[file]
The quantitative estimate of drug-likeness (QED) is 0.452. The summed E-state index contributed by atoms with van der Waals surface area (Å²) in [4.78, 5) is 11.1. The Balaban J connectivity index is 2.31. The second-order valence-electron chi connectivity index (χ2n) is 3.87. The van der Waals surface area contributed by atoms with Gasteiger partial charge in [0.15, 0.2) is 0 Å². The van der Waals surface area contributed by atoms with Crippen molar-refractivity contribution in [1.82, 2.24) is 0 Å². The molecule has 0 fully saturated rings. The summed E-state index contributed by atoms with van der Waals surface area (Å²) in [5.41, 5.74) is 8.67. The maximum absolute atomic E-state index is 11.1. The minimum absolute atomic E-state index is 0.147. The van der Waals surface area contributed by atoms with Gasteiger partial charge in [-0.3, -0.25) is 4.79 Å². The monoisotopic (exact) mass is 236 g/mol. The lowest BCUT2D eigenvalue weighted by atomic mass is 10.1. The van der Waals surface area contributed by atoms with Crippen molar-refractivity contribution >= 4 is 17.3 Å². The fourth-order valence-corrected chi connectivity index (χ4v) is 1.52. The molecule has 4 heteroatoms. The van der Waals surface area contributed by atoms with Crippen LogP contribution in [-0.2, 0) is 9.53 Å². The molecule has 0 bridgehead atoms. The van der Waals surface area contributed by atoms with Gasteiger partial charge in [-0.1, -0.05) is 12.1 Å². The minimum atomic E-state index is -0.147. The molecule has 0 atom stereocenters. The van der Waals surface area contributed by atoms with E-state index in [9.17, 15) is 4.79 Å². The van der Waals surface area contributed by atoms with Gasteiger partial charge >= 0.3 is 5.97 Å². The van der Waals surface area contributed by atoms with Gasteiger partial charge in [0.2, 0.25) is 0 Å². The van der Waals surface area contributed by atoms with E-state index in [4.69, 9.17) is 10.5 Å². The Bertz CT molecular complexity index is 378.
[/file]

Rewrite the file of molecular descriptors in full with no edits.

The quantitative estimate of drug-likeness (QED) is 0.452. The summed E-state index contributed by atoms with van der Waals surface area (Å²) in [4.78, 5) is 11.1. The Balaban J connectivity index is 2.31. The second-order valence-electron chi connectivity index (χ2n) is 3.87. The van der Waals surface area contributed by atoms with Gasteiger partial charge in [0.15, 0.2) is 0 Å². The van der Waals surface area contributed by atoms with Crippen molar-refractivity contribution in [1.82, 2.24) is 0 Å². The molecule has 0 fully saturated rings. The summed E-state index contributed by atoms with van der Waals surface area (Å²) in [5.41, 5.74) is 8.67. The maximum absolute atomic E-state index is 11.1. The minimum absolute atomic E-state index is 0.147. The van der Waals surface area contributed by atoms with Gasteiger partial charge in [-0.3, -0.25) is 4.79 Å². The monoisotopic (exact) mass is 236 g/mol. The lowest BCUT2D eigenvalue weighted by atomic mass is 10.1. The van der Waals surface area contributed by atoms with Crippen molar-refractivity contribution >= 4 is 17.3 Å². The fourth-order valence-corrected chi connectivity index (χ4v) is 1.52. The molecule has 4 heteroatoms. The van der Waals surface area contributed by atoms with Crippen LogP contribution in [-0.2, 0) is 9.53 Å². The molecule has 0 bridgehead atoms. The van der Waals surface area contributed by atoms with Gasteiger partial charge in [-0.1, -0.05) is 12.1 Å². The minimum atomic E-state index is -0.147. The molecule has 0 atom stereocenters. The van der Waals surface area contributed by atoms with E-state index in [9.17, 15) is 4.79 Å². The van der Waals surface area contributed by atoms with Gasteiger partial charge >= 0.3 is 5.97 Å². The van der Waals surface area contributed by atoms with Gasteiger partial charge in [0.2, 0.25) is 0 Å². The van der Waals surface area contributed by atoms with E-state index in [4.69, 9.17) is 10.5 Å². The Bertz CT molecular complexity index is 378.